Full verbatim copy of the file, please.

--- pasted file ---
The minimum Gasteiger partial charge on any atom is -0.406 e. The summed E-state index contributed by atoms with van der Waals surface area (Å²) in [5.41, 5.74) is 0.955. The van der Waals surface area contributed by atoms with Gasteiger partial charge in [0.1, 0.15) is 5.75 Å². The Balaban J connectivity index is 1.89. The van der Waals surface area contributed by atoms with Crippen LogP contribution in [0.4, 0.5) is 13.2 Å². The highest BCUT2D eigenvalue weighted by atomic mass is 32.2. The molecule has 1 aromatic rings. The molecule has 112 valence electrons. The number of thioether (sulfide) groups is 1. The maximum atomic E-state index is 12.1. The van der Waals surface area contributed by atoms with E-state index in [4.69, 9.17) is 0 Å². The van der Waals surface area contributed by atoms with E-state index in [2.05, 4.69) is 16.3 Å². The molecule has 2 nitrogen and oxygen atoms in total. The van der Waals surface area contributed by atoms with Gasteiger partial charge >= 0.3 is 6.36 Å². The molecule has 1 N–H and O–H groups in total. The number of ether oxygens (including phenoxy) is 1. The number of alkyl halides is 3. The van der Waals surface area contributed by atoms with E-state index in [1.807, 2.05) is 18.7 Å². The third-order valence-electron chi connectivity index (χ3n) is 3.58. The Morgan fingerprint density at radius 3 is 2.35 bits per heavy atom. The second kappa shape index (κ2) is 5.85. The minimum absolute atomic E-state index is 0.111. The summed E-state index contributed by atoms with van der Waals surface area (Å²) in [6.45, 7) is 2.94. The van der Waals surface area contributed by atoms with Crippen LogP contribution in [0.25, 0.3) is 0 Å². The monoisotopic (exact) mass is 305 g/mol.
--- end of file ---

The minimum Gasteiger partial charge on any atom is -0.406 e. The summed E-state index contributed by atoms with van der Waals surface area (Å²) in [5.41, 5.74) is 0.955. The van der Waals surface area contributed by atoms with Gasteiger partial charge in [0.1, 0.15) is 5.75 Å². The Balaban J connectivity index is 1.89. The van der Waals surface area contributed by atoms with Crippen LogP contribution in [0.4, 0.5) is 13.2 Å². The highest BCUT2D eigenvalue weighted by atomic mass is 32.2. The molecule has 1 aromatic rings. The molecule has 112 valence electrons. The number of thioether (sulfide) groups is 1. The maximum atomic E-state index is 12.1. The van der Waals surface area contributed by atoms with E-state index in [4.69, 9.17) is 0 Å². The van der Waals surface area contributed by atoms with E-state index in [2.05, 4.69) is 16.3 Å². The molecule has 2 nitrogen and oxygen atoms in total. The van der Waals surface area contributed by atoms with Gasteiger partial charge >= 0.3 is 6.36 Å². The molecule has 1 N–H and O–H groups in total. The number of ether oxygens (including phenoxy) is 1. The number of alkyl halides is 3. The van der Waals surface area contributed by atoms with E-state index in [1.807, 2.05) is 18.7 Å². The third-order valence-electron chi connectivity index (χ3n) is 3.58. The Morgan fingerprint density at radius 3 is 2.35 bits per heavy atom. The second kappa shape index (κ2) is 5.85. The minimum absolute atomic E-state index is 0.111. The summed E-state index contributed by atoms with van der Waals surface area (Å²) in [6.45, 7) is 2.94. The van der Waals surface area contributed by atoms with Crippen LogP contribution in [0.25, 0.3) is 0 Å². The monoisotopic (exact) mass is 305 g/mol.